A traditional wood-burning fireplace adds warmth and romantic ambiance to a home’s interior. But most are energy hogs, converting only 15% of wood’s energy into useful heat.
Fortunately, new energy-efficient fireplace designs are helping wood-burning fireplaces achieve efficiency ratings of 75% or more. Fireplace inserts and gas fireplaces are even more efficient.
Energy-Efficient Wood-Burning Fireplaces
If you’re adding a wood-burning fireplace, avoid the standard design, which sends too much of your home’s heated air up the chimney. Consider these energy-efficient wood-burning fireplaces:
|Rumford fireplaces||Feature a shallow box design that reflects more heat into the room.|
|EPA-qualified fireplaces||Good performance and high energy-efficiency ratings. Designed to pull in outdoor air for combustion, and circulate room air around the firebox to extract as much useable heat as possible. Produce much less air pollution than standard fireplaces.|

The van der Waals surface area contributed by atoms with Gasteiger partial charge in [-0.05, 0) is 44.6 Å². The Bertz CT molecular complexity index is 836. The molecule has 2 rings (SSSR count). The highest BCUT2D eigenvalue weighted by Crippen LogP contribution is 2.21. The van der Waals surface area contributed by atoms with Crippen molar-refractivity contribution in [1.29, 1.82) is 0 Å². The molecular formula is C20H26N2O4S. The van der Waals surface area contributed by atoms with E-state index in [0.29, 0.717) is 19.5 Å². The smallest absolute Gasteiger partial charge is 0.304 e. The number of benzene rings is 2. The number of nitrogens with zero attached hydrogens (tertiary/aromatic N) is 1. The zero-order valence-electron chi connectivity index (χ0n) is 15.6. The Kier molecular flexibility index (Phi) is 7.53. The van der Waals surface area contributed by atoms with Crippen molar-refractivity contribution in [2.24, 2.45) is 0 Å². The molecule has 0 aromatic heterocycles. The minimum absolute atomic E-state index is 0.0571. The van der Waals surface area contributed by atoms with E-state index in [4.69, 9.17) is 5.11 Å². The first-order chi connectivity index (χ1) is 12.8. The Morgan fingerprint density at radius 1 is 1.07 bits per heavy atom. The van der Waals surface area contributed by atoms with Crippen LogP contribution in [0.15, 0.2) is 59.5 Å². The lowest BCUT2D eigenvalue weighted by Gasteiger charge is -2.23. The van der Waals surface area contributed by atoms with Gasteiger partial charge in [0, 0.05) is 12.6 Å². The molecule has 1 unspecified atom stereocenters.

|Fireplace inserts ||Sealed metal boxes designed to fit inside masonry fireplace openings. Use outside air for combustion, and are designed to circulate and warm inside air. Inserts burn a variety of biomass fuels, including wood and pellets. Some units are rated at 80% efficiency.|
If you already own a standard wood-burning fireplace, make it more energy efficient by installing glass doors. Glass doors limit the amount of room air that is sucked into the fireplace during combustion.
Glass doors work particularly well when a fire is burning down for the night and you must leave the damper open. Otherwise, glass doors block radiant heat; keep them open when your fire is blazing. Expect to pay $300 to $500 for glass doors, installed.
In California, glass or solid metal doors are required on all fireplace openings.
Related: Save Energy with a Wood-Burning Fireplace Insert Installation
Energy-Efficient Gas Fireplaces
If you want the convenience and low maintenance of an energy-efficient gas fireplace, you have two good options:
|Direct-vent gas fireplaces||Use two-way vents that supply outside air for combustion. Energy-efficiency ratings as high as 77%, which is better than top gas fireplaces connected to a chimney.|
|Vent-free gas fireplaces||Even more energy-efficient because they don’t send exhaust outside. But release a lot of moisture into inside indoor air.|